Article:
The latest public art installation in Cherry Hills Village, Flying Cranes, is shown in computer-generated position at the intersection of Happy Canyon and Quincy.
By Jan Wondra
The location of the next public art installation in Cherry Hills Village was approved at the Feb. 5 City Council meeting. The installation, by Colorado-based sculptor and artist Reven Swanson, is titled Flying Cranes.
The three-crane kinetic sculpture will rest in public space near the intersection of Happy Canyon and Quincy Avenue. To be constructed of 11-gauge plate steel, each crane will be colored in vibrantly-colored powder coat finishes of blue, green and orangey-red, contrasted with yellow. Set into a natural environment of trees and a grassy berm, the whimsical cranes will spin and move in the wind.
“For the placement of public art work, I had to consider, most importantly, appropriateness. The design for a signature and site-specific sculpture must meet the prerequisite of both a drive-by and pedestrian sculpture,” Swanson said. “The installation must fit appropriately with the natural elements of the location, as well as the neighborhood character.”
Under the direction of the new Cherry Hills Village Art Commission, public art is being directed toward neighborhood gathering places and natural sites suitable to the intent of the art.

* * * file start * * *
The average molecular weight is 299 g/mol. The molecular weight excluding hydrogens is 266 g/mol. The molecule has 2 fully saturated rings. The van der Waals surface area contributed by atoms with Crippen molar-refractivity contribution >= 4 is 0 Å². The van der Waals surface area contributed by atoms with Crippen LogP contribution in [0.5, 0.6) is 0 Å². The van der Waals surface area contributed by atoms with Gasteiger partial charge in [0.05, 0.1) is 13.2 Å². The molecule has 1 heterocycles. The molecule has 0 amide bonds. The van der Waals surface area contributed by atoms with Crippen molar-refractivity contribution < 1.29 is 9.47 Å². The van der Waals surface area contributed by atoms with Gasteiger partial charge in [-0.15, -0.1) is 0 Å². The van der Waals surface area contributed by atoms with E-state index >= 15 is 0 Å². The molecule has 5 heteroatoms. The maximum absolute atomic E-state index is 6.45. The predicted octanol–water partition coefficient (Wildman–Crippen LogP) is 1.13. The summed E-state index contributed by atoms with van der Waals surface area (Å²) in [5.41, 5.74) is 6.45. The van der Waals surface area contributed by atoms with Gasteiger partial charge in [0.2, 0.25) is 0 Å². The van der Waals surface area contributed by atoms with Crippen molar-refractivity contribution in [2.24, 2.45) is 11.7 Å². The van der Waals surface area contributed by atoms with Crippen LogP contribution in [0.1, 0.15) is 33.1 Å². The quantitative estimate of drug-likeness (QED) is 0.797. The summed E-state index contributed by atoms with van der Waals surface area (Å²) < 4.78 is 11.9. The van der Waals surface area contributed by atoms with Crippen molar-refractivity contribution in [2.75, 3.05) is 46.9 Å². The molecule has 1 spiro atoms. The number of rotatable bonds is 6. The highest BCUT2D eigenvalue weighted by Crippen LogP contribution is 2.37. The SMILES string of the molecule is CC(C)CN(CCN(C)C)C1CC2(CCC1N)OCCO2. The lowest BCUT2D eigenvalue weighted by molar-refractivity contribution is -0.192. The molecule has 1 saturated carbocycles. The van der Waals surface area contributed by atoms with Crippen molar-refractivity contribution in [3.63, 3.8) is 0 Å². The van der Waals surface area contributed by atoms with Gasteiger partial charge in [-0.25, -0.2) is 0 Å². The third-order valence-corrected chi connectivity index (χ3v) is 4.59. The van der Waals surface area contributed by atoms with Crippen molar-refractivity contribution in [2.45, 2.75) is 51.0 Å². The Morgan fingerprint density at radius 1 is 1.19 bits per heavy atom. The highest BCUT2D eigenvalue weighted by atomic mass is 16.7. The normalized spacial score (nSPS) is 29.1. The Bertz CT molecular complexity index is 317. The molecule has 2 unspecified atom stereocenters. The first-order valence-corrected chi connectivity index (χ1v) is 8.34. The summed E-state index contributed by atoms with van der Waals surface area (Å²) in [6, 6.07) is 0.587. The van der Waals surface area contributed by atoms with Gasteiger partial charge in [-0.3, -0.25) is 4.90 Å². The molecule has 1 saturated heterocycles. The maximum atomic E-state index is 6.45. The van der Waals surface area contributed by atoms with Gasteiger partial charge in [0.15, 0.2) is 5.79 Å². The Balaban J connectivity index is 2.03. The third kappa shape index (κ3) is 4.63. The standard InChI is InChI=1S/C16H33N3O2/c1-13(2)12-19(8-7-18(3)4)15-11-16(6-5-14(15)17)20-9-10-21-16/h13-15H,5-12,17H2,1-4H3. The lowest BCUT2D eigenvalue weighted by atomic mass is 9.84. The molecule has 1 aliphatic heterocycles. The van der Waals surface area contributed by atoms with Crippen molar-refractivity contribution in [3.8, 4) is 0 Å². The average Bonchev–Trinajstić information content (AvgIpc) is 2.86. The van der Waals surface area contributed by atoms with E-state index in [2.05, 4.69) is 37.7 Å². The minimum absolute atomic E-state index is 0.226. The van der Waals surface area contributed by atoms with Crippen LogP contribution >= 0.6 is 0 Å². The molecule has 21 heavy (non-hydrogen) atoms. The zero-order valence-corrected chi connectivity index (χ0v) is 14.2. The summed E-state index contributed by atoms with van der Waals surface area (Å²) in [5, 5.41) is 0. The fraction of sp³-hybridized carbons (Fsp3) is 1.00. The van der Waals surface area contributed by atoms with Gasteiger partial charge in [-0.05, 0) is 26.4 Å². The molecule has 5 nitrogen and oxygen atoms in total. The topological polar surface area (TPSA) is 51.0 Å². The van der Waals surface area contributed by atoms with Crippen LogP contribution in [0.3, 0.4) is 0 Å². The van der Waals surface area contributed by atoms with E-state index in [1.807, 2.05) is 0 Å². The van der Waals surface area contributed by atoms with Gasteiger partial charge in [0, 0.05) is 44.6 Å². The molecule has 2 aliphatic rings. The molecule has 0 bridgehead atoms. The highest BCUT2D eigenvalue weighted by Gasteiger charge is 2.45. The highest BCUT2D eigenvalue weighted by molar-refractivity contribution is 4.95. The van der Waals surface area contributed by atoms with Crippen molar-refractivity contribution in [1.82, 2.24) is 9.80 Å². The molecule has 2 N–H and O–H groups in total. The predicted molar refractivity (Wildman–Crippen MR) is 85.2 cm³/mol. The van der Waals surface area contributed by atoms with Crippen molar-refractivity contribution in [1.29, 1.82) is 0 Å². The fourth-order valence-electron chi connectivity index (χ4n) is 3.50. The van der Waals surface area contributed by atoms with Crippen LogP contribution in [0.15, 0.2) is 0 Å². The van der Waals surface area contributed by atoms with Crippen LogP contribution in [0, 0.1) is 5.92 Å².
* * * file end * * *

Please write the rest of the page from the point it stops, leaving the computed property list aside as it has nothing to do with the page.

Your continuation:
“The kinetic movement has an emotional and physical connection to the migration of the cranes,” Swanson said.
The image is an environmental message as well. Cranes are among the most endangered bird species in the world and were the first species to receive U.S. legislative protection. Of the two types of cranes native to North America, the Whooping Crane is critically endangered, with only 500 birds estimated to be left in the wild. The Sand Hill Crane, the most common in Colorado, is also an endangered species.
Each vibrant, joyful crane will fly 10 feet off the ground, on installation poles set into subset concrete pads masked by natural materials. The three cranes will line up as if in migration pattern. Like birds in flight, they will shift and move as the direction of the wind shifts, just as wind currents in flight cause birds to adjust their flight patterns.
“As visitors travel past the sculpture, whether by foot or vehicle, the installation will be ever-changing,” said Swanson, “making the visual image fresh with every visit or approach to the site.”
The CHVAC was careful to consult with community groups as the site selection planning got underway.
“We had members of the horseback riding community look at the site and the model,” said Councilwoman Klasina Vanderwerf, who is the council liaison to the CHVAC. “The committee wanted to be sure that the kinetic movement wouldn’t frighten horses. But we received feedback that the height of the cranes, and the location, are just fine with the horse people.”
The steel sculptures will be fabricated in studio and installation is projected for early to mid-May. The body of work is on indefinite loan to Cherry Hills Village. The installation cost of $6,250 is recoverable if at some point in the future the piece is sold.
“This is a signature piece,” said Mayor Doug Tisdale. “It’s a joyful, one-of-a-kind addition that will be a wonderful public statement about life and existence, right at a major entrance to the community.”
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